The beautiful entrance to the Dock Street Theatre. In 1736, the Dock Street was the first theater built in America. That building, however, was destroyed — likely by the Great Fire of 1740. The current building, erected on the same site, was the Planter’s Hotel — which was later restored for the theater.
The Simmons-Edwards House on Legare Street is one of the most spectacular houses and properties in Charleston. It is more popularly known as the Pineapple Gates House, for obvious but inaccurate reasons. The “pineapples” are actual stylized Italian pine cones. But, pineapples would be good too, as they symbolize “welcome” or “hospitality.”
Charleston is full of fascinating graveyards, some of which date back long before the United States became an independent country. The remains of a dependency building on Queen Street frames a view into the Circular Church’s graveyard, which is thought to be the oldest English burial ground still in existence in Charleston (it’s earliest unmarked grave dates back to 1695). It’s quite a view.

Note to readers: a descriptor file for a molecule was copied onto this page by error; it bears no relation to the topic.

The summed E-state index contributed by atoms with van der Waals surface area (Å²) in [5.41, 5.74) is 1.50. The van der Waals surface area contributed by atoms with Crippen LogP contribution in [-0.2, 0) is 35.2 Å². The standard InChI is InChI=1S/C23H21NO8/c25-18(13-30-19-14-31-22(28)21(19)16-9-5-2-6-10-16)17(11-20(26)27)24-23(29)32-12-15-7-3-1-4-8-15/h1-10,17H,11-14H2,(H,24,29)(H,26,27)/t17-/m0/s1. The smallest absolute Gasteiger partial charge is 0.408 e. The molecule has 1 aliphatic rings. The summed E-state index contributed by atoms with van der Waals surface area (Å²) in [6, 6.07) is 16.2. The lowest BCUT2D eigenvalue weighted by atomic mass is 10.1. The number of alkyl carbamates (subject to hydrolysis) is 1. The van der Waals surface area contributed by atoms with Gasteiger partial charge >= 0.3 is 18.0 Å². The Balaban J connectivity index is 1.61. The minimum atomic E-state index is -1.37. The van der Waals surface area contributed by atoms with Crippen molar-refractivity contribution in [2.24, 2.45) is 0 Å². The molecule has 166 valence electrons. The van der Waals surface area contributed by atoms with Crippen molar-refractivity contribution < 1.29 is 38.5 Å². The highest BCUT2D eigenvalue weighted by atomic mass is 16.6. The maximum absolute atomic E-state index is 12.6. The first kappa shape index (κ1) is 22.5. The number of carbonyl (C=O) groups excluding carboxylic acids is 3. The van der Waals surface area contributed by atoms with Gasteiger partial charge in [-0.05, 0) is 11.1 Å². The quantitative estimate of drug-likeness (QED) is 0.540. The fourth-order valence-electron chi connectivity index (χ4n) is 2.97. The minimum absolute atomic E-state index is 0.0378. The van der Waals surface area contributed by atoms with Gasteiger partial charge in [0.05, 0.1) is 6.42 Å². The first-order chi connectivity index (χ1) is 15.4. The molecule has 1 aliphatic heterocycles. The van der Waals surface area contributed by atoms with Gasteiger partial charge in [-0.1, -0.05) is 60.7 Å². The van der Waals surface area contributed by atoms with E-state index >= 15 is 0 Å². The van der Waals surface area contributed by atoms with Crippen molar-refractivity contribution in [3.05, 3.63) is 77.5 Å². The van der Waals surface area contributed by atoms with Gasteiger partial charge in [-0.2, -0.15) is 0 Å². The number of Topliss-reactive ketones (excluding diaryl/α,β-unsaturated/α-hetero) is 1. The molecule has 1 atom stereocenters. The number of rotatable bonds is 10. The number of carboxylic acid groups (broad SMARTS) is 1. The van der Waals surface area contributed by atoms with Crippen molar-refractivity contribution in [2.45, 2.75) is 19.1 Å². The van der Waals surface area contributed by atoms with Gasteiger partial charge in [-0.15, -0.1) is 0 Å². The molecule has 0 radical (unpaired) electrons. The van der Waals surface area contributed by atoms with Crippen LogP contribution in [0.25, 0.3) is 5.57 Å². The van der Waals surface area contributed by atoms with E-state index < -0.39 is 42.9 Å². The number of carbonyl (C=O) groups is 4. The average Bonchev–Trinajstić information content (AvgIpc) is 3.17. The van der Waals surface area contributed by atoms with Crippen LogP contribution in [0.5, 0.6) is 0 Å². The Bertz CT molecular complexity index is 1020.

The French Huguenot Church in downtown Charleston is one of the oldest congregations in the city, with its first church being built on this site in 1687. While there have been a number of other church buildings, the one standing today was completed in 1845. Services used to be held in French, but that now only occurs once a year. Pretty cool.
The beautiful antebellum Isaac Jenkins Mikell House (circa 1853) is well known for a variety of reasons (including that it was the public library for many years and more recently has been on the TV show Southern Charm). Its Corinthian columns capitals are carved from cypress wood and are ornamented with rams heads. No bull.
The beautiful Belvedere (aka the Albert W. Todd House, circa 1900) fronts Colonial Lake at the corner of Rutledge Avenue and Queen Street. It’s named for the demolished Cooper River plantation house where much of wood and interior details (cornices, wainscoting, mantels) were salvaged. And to make it even better — you can sleep there, as it is now a B&B.